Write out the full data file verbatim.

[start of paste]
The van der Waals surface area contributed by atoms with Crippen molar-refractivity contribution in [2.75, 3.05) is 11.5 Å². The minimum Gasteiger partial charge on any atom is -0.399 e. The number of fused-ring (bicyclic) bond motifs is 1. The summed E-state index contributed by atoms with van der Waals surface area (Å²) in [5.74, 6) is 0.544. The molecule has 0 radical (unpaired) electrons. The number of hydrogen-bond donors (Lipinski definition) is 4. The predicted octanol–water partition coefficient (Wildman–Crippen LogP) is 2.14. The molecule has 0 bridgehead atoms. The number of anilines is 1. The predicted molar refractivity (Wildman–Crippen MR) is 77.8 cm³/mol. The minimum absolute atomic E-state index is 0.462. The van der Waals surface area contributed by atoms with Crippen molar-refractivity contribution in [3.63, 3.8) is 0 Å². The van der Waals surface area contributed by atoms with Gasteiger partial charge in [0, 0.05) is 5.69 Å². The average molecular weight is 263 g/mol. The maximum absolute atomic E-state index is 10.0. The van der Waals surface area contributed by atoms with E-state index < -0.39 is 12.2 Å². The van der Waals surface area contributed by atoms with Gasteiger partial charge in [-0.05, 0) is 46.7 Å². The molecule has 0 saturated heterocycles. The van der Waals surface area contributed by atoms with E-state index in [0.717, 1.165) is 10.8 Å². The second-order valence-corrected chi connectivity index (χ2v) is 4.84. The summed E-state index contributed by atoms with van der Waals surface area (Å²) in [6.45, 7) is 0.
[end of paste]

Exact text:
The van der Waals surface area contributed by atoms with Crippen molar-refractivity contribution in [2.75, 3.05) is 11.5 Å². The minimum Gasteiger partial charge on any atom is -0.399 e. The number of fused-ring (bicyclic) bond motifs is 1. The summed E-state index contributed by atoms with van der Waals surface area (Å²) in [5.74, 6) is 0.544. The molecule has 0 radical (unpaired) electrons. The number of hydrogen-bond donors (Lipinski definition) is 4. The predicted octanol–water partition coefficient (Wildman–Crippen LogP) is 2.14. The molecule has 0 bridgehead atoms. The number of anilines is 1. The predicted molar refractivity (Wildman–Crippen MR) is 77.8 cm³/mol. The minimum absolute atomic E-state index is 0.462. The van der Waals surface area contributed by atoms with Crippen molar-refractivity contribution in [3.63, 3.8) is 0 Å². The van der Waals surface area contributed by atoms with Gasteiger partial charge in [0, 0.05) is 5.69 Å². The average molecular weight is 263 g/mol. The maximum absolute atomic E-state index is 10.0. The van der Waals surface area contributed by atoms with E-state index < -0.39 is 12.2 Å². The van der Waals surface area contributed by atoms with Gasteiger partial charge in [-0.05, 0) is 46.7 Å². The molecule has 0 saturated heterocycles. The van der Waals surface area contributed by atoms with E-state index in [0.717, 1.165) is 10.8 Å². The second-order valence-corrected chi connectivity index (χ2v) is 4.84. The summed E-state index contributed by atoms with van der Waals surface area (Å²) in [6.45, 7) is 0.